The Directors also note that with effect from 28 September 2018, all AIM companies must provide details on their website of the recognised corporate governance code that the Company has decided to apply, how it complies with that code and where it departs from this, an explanation of the reasons for doing so. The adoption of the QCA Code will enable the Company to comply with that provision. To the extent that the Company departs from any of the provisions of the QCA Code it will provide details on its website (www.kropz.com) as required. The Board is responsible for formulating, reviewing and approving the Group’s strategy, budgets and corporate actions.
The Board is comprised of two Executive Directors: Ian Harebottle and Mark Summers and five Non-Executive Directors: Lord Renwick of Clifton, Linda Beal, Michael Daigle, Michael Nunn and Machiel Reyneke. Three are considered fully independent: Lord Renwick of Clifton, Linda Beal and Michael Daigle. Two Directors, Michael Nunn and Machiel Reyneke, are not considered independent due to the fact that Michael Nunn is a major shareholder of the Company, and Machiel Reyneke is the board representative of the Company’s BEE Partner, the ARC Fund.
Non-executive directors have the same general legal responsibilities to the Company as any other director. The Board as a whole is collectively responsible for promoting the success of the Company by directing and supervising the Company’s affairs.
In addition to these requirements of all directors, the role of a non-executive has the following key elements:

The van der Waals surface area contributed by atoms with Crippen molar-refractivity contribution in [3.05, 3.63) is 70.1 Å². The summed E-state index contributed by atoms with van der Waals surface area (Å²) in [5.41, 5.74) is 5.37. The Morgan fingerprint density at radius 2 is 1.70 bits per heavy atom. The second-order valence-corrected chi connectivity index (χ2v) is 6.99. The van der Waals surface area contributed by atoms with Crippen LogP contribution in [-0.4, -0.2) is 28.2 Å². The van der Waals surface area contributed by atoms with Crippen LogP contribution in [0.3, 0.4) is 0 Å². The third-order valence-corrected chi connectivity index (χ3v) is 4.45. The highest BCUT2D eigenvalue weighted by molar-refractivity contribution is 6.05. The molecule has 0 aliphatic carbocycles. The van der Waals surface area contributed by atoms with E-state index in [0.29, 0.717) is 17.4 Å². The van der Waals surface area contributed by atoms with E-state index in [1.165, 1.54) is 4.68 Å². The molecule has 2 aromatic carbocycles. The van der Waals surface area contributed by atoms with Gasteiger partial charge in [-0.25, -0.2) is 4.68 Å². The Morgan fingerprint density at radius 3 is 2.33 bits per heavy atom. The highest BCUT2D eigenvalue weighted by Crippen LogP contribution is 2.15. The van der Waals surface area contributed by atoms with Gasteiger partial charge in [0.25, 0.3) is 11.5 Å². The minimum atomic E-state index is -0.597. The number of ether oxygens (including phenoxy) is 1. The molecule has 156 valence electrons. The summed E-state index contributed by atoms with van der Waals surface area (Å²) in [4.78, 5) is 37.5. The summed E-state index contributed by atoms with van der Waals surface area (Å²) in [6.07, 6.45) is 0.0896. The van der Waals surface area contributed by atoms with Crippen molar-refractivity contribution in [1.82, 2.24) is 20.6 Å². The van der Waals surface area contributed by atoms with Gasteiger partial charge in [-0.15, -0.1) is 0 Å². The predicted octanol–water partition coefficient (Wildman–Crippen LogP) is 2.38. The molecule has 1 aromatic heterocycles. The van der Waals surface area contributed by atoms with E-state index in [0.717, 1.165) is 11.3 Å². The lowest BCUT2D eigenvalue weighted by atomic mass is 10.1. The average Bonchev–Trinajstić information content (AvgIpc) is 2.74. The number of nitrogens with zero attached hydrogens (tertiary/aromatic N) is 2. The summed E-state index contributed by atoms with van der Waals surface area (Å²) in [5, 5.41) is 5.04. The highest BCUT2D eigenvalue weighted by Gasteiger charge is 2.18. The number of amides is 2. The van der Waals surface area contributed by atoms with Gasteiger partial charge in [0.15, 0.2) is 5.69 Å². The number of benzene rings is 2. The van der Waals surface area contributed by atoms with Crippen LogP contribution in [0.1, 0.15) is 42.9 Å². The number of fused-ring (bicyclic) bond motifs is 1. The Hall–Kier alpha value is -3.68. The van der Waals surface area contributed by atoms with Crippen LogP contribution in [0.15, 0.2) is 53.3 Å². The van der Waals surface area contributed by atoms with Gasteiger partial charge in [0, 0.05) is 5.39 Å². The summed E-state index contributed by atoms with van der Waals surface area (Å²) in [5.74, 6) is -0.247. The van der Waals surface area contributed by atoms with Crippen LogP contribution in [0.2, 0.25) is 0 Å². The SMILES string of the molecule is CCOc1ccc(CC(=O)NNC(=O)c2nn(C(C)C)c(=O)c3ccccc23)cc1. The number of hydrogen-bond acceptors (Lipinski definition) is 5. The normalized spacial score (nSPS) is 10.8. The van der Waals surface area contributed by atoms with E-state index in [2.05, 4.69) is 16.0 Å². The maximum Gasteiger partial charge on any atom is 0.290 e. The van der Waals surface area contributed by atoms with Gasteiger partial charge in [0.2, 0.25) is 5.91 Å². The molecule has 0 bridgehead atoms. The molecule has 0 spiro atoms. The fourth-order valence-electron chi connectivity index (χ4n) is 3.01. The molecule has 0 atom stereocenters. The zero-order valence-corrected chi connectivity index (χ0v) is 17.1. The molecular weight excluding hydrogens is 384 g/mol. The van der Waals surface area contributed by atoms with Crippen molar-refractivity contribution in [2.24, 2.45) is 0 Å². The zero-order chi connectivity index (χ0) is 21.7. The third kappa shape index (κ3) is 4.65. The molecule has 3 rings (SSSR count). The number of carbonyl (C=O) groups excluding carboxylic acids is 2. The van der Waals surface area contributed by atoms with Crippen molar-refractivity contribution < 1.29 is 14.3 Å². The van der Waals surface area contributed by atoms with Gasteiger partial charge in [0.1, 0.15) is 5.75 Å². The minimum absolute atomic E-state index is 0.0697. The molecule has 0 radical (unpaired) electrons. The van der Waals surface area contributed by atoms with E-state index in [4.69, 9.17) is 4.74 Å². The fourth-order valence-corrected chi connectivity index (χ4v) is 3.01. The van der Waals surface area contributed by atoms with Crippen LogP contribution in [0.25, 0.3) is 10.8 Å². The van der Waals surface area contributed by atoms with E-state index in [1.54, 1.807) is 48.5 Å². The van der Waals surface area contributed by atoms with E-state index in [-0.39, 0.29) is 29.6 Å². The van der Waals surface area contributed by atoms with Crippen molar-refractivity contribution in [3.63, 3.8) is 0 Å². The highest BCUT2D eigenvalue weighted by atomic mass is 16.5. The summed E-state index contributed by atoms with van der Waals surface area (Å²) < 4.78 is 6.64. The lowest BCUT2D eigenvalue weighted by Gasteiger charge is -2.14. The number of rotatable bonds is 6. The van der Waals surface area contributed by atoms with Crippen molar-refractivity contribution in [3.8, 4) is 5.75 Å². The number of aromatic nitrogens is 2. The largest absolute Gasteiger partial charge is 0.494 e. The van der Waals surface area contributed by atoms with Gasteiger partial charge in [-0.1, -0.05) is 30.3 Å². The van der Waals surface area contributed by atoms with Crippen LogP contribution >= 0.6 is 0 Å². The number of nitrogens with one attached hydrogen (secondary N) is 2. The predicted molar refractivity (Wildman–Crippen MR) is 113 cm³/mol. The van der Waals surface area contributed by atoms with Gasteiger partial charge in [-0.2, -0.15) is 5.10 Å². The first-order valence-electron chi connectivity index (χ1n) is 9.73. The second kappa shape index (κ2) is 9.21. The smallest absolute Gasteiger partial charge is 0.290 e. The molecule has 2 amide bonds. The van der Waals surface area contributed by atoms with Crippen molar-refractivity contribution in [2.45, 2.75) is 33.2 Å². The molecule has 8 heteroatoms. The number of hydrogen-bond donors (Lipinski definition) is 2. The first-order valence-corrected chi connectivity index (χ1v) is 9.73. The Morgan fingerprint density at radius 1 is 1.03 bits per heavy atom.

The Company has established an Audit and Sustainability Committee, Remuneration Committee and Nomination Committee with formally delegated duties and responsibilities.
The Audit and Sustainability Committee has primary responsibility for monitoring the quality of internal controls and ensuring that the financial performance of the Group is properly measured and reported on. It will receive and review reports from the Group’s management and auditors relating to the interim and annual accounts and the accounting and internal control systems in use throughout the Group. Under its terms of reference, it is required to meet three times a year, and is responsible for keeping under review the scope and results of the audit, its cost effectiveness and the independence and objectivity of the auditors. It also has responsibility for public reporting and internal controls and arrangements whereby employees may raise matters of concern in confidence. It will also be responsible for leading the Group’s risk-assessed strategic decision-making and to ensure that wherever practical all principle operations are managed in such a way as to impose minimal environmental impacts and compliance with internal best practice standards.
Committee: Linda Beal (chair), Lord Robin Renwick, Machiel Reyneke